Karen Bluemke spends as much time as possible these days soaking up the sun in Florida. After completing treatment for pancreatic cancer, she decided, it’s “time to finally have some fun.”
“Why wait for retirement?” said Bluemke, who is in her mid-50s. A triage nurse, she is able to work remotely from the oceanfront condo she and her husband recently purchased.
Bluemke learned she had a tumour in her pancreas in March 2016. “The first oncologist I saw painted a grim picture,” she said. She turned to the University of Chicago Medicine and surgical oncologist Mitchell C. Posner, MD, for a second opinion.
“Dr. Posner was fantastic,” she said. “He had so much experience. I went from devastated to hopeful.”
Because pancreatic cancer is usually detected late, often after the disease has spread, it has a poor prognosis.
“A pancreatic cancer diagnosis is life-defining,” said Posner, who has more than 25 years of experience in the surgical management of the disease. “Our philosophy is, that at the very least, every patient deserves hope, even when there seems to be little.”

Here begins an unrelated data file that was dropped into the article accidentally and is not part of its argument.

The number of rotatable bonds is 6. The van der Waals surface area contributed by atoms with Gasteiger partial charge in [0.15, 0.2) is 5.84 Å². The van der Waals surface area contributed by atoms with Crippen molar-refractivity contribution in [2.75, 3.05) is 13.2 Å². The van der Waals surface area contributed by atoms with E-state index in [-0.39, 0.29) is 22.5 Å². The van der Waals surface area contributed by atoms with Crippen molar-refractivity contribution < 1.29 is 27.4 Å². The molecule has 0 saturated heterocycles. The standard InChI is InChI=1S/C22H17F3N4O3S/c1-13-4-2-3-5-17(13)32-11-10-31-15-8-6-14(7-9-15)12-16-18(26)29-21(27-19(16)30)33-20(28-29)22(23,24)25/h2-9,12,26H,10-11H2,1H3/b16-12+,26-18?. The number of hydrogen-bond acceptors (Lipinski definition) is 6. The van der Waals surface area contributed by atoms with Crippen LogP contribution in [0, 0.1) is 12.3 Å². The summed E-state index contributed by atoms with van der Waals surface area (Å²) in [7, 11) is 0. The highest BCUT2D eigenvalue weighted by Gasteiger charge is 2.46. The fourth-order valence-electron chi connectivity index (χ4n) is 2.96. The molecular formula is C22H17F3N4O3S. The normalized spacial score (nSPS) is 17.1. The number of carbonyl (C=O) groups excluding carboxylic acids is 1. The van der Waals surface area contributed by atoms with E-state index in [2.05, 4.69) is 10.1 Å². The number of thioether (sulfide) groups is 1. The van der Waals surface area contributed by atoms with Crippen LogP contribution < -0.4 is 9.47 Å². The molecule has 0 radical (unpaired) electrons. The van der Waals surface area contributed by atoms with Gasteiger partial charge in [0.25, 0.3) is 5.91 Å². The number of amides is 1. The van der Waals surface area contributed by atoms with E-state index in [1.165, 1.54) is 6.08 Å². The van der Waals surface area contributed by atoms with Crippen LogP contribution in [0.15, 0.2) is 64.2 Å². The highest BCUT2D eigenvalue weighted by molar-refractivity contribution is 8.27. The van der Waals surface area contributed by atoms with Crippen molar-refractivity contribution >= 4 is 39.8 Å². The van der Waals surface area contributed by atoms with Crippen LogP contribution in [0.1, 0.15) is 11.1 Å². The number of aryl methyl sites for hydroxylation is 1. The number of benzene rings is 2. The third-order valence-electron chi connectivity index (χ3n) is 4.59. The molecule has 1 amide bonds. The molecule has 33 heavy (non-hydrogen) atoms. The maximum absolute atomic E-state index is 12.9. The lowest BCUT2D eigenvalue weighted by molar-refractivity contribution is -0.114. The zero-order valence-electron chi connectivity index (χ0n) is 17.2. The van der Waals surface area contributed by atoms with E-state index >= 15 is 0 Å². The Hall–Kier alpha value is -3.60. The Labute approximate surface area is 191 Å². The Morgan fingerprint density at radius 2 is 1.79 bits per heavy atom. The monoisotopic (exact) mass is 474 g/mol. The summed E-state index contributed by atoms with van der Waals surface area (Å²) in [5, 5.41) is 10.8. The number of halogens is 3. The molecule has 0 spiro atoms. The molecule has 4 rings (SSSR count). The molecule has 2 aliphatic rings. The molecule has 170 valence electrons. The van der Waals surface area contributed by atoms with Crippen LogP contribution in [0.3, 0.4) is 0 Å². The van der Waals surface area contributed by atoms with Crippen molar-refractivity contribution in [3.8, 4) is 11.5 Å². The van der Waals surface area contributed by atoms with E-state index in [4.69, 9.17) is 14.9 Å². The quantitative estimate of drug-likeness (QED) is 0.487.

“Karen came to us a young woman with an advanced, but treatable cancer,” he said. “We had something to offer.”
The malignant tumour was in the “head” of Bluemke’s pancreas. The cancer had spread to one lymph node and involved the portal vein, but no other organs.
After a four-month course of chemotherapy shrunk the tumour, Posner determined Bluemke qualified for surgery.
In June 2016, Posner’s team performed a Whipple procedure, the most common surgery to remove pancreatic tumours. However, only about 20 per cent of patients are candidates for the procedure based on the stage of their cancer. The University of Chicago Medicine is one of the few hospitals in the U.S. that offer the Whipple procedure using both traditional (open) and minimally invasive robot-assisted techniques.
The surgical team removed the head of Bluemke’s pancreas, sections of the small intestine and portal vein, her gall bladder and part of her bile duct. The remaining portions of the pancreas, bile duct and small intestine were then reconnected to restore function to her digestive tract and the portal vein was reconstructed.
After recovering from her surgery, Bluemke underwent another course of chemotherapy, completing treatment in December 2016.
Bluemke has been cancer-free since then, but has regular blood tests and scans to look for signs of the cancer coming back. Posner will continue to follow her.
“All my thanks go to Dr. Posner,” said Bluemke. “What a great person to be with when you get that diagnosis.”
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